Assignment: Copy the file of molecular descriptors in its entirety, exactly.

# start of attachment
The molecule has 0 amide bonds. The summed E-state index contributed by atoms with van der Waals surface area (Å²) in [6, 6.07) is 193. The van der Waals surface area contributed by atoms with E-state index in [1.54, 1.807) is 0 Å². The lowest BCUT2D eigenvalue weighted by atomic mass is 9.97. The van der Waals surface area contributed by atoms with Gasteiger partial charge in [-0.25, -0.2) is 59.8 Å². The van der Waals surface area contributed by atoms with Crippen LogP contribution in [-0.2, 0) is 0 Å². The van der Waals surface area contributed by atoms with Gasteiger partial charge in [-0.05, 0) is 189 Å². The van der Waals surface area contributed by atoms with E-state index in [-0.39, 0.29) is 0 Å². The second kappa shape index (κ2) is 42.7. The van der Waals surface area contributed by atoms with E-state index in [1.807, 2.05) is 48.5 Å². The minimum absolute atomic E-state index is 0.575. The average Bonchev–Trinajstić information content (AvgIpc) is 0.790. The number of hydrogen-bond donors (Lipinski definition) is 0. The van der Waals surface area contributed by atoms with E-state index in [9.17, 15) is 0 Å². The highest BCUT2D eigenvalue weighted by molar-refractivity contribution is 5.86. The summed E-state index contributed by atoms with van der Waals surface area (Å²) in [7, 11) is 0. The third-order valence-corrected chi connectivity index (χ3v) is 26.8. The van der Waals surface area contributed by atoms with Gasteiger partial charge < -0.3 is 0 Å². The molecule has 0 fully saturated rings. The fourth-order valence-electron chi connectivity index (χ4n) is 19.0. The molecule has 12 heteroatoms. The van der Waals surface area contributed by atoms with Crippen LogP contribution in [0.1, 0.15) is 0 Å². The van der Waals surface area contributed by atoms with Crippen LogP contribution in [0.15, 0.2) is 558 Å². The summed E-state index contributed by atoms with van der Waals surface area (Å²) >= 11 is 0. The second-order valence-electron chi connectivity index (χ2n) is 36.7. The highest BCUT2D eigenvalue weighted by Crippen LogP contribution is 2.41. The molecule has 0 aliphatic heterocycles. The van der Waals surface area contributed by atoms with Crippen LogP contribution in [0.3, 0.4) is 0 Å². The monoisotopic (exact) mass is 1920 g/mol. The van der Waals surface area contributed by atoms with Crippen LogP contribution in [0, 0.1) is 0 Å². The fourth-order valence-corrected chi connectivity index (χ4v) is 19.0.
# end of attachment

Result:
The molecule has 0 amide bonds. The summed E-state index contributed by atoms with van der Waals surface area (Å²) in [6, 6.07) is 193. The van der Waals surface area contributed by atoms with E-state index in [1.54, 1.807) is 0 Å². The lowest BCUT2D eigenvalue weighted by atomic mass is 9.97. The van der Waals surface area contributed by atoms with Gasteiger partial charge in [-0.25, -0.2) is 59.8 Å². The van der Waals surface area contributed by atoms with Crippen LogP contribution in [-0.2, 0) is 0 Å². The van der Waals surface area contributed by atoms with Gasteiger partial charge in [-0.05, 0) is 189 Å². The van der Waals surface area contributed by atoms with E-state index in [-0.39, 0.29) is 0 Å². The second kappa shape index (κ2) is 42.7. The van der Waals surface area contributed by atoms with E-state index in [1.807, 2.05) is 48.5 Å². The minimum absolute atomic E-state index is 0.575. The average Bonchev–Trinajstić information content (AvgIpc) is 0.790. The number of hydrogen-bond donors (Lipinski definition) is 0. The van der Waals surface area contributed by atoms with E-state index in [9.17, 15) is 0 Å². The highest BCUT2D eigenvalue weighted by molar-refractivity contribution is 5.86. The summed E-state index contributed by atoms with van der Waals surface area (Å²) in [7, 11) is 0. The third-order valence-corrected chi connectivity index (χ3v) is 26.8. The van der Waals surface area contributed by atoms with Gasteiger partial charge < -0.3 is 0 Å². The molecule has 0 fully saturated rings. The fourth-order valence-electron chi connectivity index (χ4n) is 19.0. The molecule has 12 heteroatoms. The van der Waals surface area contributed by atoms with Crippen LogP contribution in [0.1, 0.15) is 0 Å². The van der Waals surface area contributed by atoms with Crippen LogP contribution in [0.15, 0.2) is 558 Å². The summed E-state index contributed by atoms with van der Waals surface area (Å²) >= 11 is 0. The second-order valence-electron chi connectivity index (χ2n) is 36.7. The highest BCUT2D eigenvalue weighted by Crippen LogP contribution is 2.41. The molecule has 0 aliphatic heterocycles. The van der Waals surface area contributed by atoms with Crippen LogP contribution in [0.3, 0.4) is 0 Å². The monoisotopic (exact) mass is 1920 g/mol. The van der Waals surface area contributed by atoms with Crippen LogP contribution in [0, 0.1) is 0 Å². The fourth-order valence-corrected chi connectivity index (χ4v) is 19.0.